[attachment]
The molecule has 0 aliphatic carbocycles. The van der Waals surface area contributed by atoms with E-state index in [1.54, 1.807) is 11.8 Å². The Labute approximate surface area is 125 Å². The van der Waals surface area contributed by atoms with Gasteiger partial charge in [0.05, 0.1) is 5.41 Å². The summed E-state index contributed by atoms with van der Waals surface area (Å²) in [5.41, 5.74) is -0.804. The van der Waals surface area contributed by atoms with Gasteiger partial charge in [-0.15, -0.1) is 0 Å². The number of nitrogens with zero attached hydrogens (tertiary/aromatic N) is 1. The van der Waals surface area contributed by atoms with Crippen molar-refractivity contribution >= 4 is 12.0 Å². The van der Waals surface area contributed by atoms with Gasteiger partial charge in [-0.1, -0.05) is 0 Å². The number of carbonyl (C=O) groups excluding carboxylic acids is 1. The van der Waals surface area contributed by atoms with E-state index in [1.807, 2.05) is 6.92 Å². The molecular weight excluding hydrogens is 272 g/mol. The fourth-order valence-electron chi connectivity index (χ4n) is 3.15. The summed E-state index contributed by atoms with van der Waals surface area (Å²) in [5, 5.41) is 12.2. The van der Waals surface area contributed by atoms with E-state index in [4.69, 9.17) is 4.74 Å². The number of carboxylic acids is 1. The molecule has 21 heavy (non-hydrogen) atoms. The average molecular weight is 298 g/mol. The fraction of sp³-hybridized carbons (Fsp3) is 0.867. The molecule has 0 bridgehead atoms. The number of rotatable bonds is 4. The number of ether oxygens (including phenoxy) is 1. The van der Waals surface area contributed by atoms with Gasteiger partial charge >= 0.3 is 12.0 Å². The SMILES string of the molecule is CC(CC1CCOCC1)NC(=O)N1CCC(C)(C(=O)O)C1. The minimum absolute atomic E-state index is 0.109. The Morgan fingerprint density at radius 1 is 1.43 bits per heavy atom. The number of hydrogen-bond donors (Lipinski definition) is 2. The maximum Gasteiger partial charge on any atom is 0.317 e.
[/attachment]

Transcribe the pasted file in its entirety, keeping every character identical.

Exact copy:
The molecule has 0 aliphatic carbocycles. The van der Waals surface area contributed by atoms with E-state index in [1.54, 1.807) is 11.8 Å². The Labute approximate surface area is 125 Å². The van der Waals surface area contributed by atoms with Gasteiger partial charge in [0.05, 0.1) is 5.41 Å². The summed E-state index contributed by atoms with van der Waals surface area (Å²) in [5.41, 5.74) is -0.804. The van der Waals surface area contributed by atoms with Gasteiger partial charge in [-0.15, -0.1) is 0 Å². The number of nitrogens with zero attached hydrogens (tertiary/aromatic N) is 1. The van der Waals surface area contributed by atoms with Crippen molar-refractivity contribution >= 4 is 12.0 Å². The van der Waals surface area contributed by atoms with Gasteiger partial charge in [-0.1, -0.05) is 0 Å². The number of carbonyl (C=O) groups excluding carboxylic acids is 1. The van der Waals surface area contributed by atoms with E-state index in [1.807, 2.05) is 6.92 Å². The molecular weight excluding hydrogens is 272 g/mol. The fourth-order valence-electron chi connectivity index (χ4n) is 3.15. The summed E-state index contributed by atoms with van der Waals surface area (Å²) in [5, 5.41) is 12.2. The van der Waals surface area contributed by atoms with E-state index in [4.69, 9.17) is 4.74 Å². The number of carboxylic acids is 1. The molecule has 21 heavy (non-hydrogen) atoms. The average molecular weight is 298 g/mol. The fraction of sp³-hybridized carbons (Fsp3) is 0.867. The molecule has 0 bridgehead atoms. The number of rotatable bonds is 4. The number of ether oxygens (including phenoxy) is 1. The van der Waals surface area contributed by atoms with Gasteiger partial charge >= 0.3 is 12.0 Å². The SMILES string of the molecule is CC(CC1CCOCC1)NC(=O)N1CCC(C)(C(=O)O)C1. The minimum absolute atomic E-state index is 0.109. The Morgan fingerprint density at radius 1 is 1.43 bits per heavy atom. The number of hydrogen-bond donors (Lipinski definition) is 2. The maximum Gasteiger partial charge on any atom is 0.317 e.